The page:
In fact, strictly speaking, these birds have no “natural” habitat. They are king pigeons, domestic birds, wholly unfamiliar with the wild, bred for a stunningly wide variety of purposes – to be kept as pets or show animals, or eaten, and often to be released at weddings, funerals and other human celebrations and commemorations. And the latter probably explains how the birds in the picture wound up in a place where they have almost no chance of surviving. For, you see, the part of the Wissahickon in which they were found frequently hosts weddings, so these birds were almost certainly purchased to create a display, as some couple swore to love each other “till death do them part.”
It’s hard not to be a little cynical at those last words. For the couple who got married on that day stand a very good chance of breaking their wedding vows – according to some estimates American divorce rates are as high as 50 percent. And that, ironically enough, is one thing that separates humans from king pigeons. For, you may be surprised to hear, king pigeons, unlike humans, are wholly monogamous and mate for life.
And, of course, divorce is only the most extreme way in which human marriages fail. Even couples who stay together often cheat, deceive, or simply tire of one another, and even the most committed human couples can have periods in which one is irritated with, or even outright hates, the other. But not king pigeons. When separated, these birds suffer and their life span decreases; no fighting, no petty deceptions, no secret joy when parted, none of the bumps or roadblocks that attend even the best human relationships, always wanting nothing more than to be together and jointly care for their young. King pigeons instinctively have a love and commitment for one another that humans yearn for but, I think it’s fair to say, almost never really achieve outside of sentimental fiction.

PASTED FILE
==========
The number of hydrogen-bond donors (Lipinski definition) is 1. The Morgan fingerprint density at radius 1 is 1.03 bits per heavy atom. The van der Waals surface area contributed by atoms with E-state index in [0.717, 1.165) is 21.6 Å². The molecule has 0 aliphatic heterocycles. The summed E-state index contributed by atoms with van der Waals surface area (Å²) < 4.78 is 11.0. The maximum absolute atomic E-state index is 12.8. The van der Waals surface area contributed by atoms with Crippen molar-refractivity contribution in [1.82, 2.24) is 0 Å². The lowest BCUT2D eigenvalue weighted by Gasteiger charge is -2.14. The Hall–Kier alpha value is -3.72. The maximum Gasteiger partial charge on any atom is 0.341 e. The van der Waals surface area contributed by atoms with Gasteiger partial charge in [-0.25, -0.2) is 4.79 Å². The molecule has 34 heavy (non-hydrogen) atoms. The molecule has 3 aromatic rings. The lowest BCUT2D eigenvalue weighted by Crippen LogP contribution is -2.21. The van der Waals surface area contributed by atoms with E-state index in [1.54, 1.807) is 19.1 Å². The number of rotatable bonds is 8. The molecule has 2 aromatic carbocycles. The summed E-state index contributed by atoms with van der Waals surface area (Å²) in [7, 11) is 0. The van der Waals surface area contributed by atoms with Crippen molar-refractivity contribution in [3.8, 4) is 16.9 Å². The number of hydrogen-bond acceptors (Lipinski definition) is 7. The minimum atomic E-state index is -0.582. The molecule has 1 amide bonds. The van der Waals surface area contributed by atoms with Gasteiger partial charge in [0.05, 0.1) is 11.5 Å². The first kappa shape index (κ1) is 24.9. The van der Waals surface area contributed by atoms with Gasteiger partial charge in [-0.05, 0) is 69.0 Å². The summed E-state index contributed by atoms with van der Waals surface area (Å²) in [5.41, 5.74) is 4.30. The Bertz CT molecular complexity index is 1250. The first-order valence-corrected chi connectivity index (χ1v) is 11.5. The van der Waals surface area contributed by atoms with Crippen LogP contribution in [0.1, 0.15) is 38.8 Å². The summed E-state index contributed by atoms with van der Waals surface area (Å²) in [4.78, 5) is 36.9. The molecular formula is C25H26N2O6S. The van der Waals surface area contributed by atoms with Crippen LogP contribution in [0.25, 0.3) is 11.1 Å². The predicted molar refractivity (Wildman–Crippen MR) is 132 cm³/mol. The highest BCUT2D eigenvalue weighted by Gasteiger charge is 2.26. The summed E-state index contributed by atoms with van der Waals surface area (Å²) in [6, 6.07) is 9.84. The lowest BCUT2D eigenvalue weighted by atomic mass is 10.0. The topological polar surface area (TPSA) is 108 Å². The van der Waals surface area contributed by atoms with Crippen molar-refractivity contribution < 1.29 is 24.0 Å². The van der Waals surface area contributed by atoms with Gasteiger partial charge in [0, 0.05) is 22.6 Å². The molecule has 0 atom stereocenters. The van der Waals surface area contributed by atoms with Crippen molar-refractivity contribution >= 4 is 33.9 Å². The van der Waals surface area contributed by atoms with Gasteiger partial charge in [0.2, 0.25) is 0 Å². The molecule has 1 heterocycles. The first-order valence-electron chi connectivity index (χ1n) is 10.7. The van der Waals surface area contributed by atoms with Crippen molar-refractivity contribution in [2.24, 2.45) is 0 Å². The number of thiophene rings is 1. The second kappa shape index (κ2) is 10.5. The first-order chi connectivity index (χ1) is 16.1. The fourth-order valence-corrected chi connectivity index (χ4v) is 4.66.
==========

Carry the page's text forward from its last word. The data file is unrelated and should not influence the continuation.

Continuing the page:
So it’s more than a little ironic that we consecrate our weddings by thoughtlessly subjecting such animals to fear, confusion, and an unnatural death. And, if there’s a God – or even just Karma – it’s hard to believe that any marriage so consecrated is likely to go well. But, of course, if there’s a God – or even just Karma – we all have a pretty horrible day of reckoning coming for the barbaric and unnatural way we thoughtlessly treat other animals, many of whom manage to show qualities which, in our ignorance, we consider uniquely human, to a far greater extent than we do.